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I wanted to record a linux session so I could use it as documentation for a "how to install" guide. I found something on the internet that suggested that the script command would be good for this, and so I started it and ran through my installation.

Of course, I didn't read closely enough to realize that the script command actually records keystrokes, so when I go to create my documentation it's full of lines that look like this:

$ make test[K[K[K[Kinstall[1@s[1@u[1@d[1@o[1@

I know that I can use script replay to play the script back, but what I really want to do is run something like scriptreplay but pipe the list of commands that would get executed to a file (I don't want to actually run them).

Is this possible?

I know about the history command, which I probably should have used instead, but I don't have access to the session's history anymore.

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Maybe I'm too tired, but as I understand the scriptreplay man page, it won't execute the programs anyway: "The replay simply displays the information again; the programs that were run when the typescript was being recorded are not run again." – Ulrich Schwarz Dec 21 '11 at 20:53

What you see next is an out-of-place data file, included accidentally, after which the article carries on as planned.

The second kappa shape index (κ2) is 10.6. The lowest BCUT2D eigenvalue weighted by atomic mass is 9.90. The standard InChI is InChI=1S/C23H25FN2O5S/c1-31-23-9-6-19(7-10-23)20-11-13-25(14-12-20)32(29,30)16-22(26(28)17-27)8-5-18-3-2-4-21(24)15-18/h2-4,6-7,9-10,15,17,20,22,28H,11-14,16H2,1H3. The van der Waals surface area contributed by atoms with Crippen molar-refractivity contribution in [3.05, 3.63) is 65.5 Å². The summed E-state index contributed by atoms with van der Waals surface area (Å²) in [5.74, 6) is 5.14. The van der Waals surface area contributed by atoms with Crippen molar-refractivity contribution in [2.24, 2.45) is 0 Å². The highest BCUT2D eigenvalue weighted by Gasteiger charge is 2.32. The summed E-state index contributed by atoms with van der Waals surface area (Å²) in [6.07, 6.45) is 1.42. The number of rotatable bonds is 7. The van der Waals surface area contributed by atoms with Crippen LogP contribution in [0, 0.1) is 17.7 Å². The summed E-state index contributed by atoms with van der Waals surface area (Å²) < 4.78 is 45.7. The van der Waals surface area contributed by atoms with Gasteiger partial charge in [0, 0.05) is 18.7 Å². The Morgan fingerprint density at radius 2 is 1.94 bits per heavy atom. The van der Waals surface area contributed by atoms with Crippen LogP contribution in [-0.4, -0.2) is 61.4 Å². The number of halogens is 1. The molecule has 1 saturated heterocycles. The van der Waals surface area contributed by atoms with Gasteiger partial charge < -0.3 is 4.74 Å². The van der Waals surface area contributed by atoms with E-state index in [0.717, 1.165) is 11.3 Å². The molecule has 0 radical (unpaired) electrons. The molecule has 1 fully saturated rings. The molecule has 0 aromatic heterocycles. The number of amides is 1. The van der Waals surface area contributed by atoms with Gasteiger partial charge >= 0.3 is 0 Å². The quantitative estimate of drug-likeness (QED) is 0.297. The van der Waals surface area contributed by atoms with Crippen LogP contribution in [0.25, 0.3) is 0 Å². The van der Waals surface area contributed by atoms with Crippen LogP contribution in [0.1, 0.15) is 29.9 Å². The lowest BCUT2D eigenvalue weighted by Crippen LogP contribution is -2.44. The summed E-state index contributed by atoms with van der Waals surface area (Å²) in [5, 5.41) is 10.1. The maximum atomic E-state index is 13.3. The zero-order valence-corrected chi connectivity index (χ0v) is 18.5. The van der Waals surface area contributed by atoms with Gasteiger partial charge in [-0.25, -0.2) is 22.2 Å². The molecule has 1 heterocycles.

Huh, I think you're right! Guess I'm the one that's tired... Unfortunately I don't think I have a paired timing file. Is that something that can be generated? – Cory Dec 21 '11 at 21:06
I have no idea, sorry. – Ulrich Schwarz Dec 21 '11 at 21:20
check out Mark Lodato's vt100.py. It's a lightweight python script that will strip the control characters out of your typescript file, leaving you with only what you would have seen on the terminal. From there it should be pretty easy to extract the commands you ran. Find it at github.com/MarkLodato/vt100-parser/blob/master/vt100.py – Tim Kennedy Dec 22 '11 at 4:33

http://shelr.tv/ is what you need. It allows you to publish typescripts and replay them locally or on the web. It uses script or ttyrec (when script is broken like on Macs or BSD) internally.

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site is down now :( – pihentagy Oct 20 '14 at 11:24

For future reference, you could open a shell in emacs with 'M-x shell'. Then the commands you type and the responses are captured in an emacs buffer that you can save to a file.

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